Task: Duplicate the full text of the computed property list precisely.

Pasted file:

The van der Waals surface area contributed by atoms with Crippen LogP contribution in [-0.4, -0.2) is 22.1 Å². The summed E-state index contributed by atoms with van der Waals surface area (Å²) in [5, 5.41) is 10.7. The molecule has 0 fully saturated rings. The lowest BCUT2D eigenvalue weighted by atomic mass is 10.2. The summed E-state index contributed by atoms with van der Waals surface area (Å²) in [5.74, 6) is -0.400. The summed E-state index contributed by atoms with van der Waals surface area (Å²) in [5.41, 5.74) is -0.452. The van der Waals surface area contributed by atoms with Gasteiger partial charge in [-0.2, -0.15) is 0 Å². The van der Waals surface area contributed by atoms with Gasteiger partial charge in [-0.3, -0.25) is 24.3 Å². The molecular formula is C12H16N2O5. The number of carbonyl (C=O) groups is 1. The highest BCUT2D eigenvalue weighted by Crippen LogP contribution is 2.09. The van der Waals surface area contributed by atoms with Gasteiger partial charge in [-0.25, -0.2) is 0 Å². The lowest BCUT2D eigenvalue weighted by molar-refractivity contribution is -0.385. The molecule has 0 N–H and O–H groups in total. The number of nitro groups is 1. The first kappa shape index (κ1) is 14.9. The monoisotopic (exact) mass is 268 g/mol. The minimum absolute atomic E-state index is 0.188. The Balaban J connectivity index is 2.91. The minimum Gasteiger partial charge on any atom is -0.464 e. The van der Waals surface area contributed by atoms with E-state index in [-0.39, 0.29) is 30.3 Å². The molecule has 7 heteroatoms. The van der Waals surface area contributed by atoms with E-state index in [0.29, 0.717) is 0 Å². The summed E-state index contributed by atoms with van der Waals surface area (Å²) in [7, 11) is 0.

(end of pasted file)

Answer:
The van der Waals surface area contributed by atoms with Crippen LogP contribution in [-0.4, -0.2) is 22.1 Å². The summed E-state index contributed by atoms with van der Waals surface area (Å²) in [5, 5.41) is 10.7. The molecule has 0 fully saturated rings. The lowest BCUT2D eigenvalue weighted by atomic mass is 10.2. The summed E-state index contributed by atoms with van der Waals surface area (Å²) in [5.74, 6) is -0.400. The summed E-state index contributed by atoms with van der Waals surface area (Å²) in [5.41, 5.74) is -0.452. The van der Waals surface area contributed by atoms with Gasteiger partial charge in [-0.2, -0.15) is 0 Å². The van der Waals surface area contributed by atoms with Gasteiger partial charge in [-0.3, -0.25) is 24.3 Å². The molecular formula is C12H16N2O5. The number of carbonyl (C=O) groups is 1. The highest BCUT2D eigenvalue weighted by Crippen LogP contribution is 2.09. The van der Waals surface area contributed by atoms with Gasteiger partial charge in [-0.25, -0.2) is 0 Å². The lowest BCUT2D eigenvalue weighted by molar-refractivity contribution is -0.385. The molecule has 0 N–H and O–H groups in total. The number of nitro groups is 1. The first kappa shape index (κ1) is 14.9. The monoisotopic (exact) mass is 268 g/mol. The minimum absolute atomic E-state index is 0.188. The Balaban J connectivity index is 2.91. The minimum Gasteiger partial charge on any atom is -0.464 e. The van der Waals surface area contributed by atoms with E-state index in [-0.39, 0.29) is 30.3 Å². The molecule has 7 heteroatoms. The van der Waals surface area contributed by atoms with E-state index in [0.29, 0.717) is 0 Å². The summed E-state index contributed by atoms with van der Waals surface area (Å²) in [7, 11) is 0.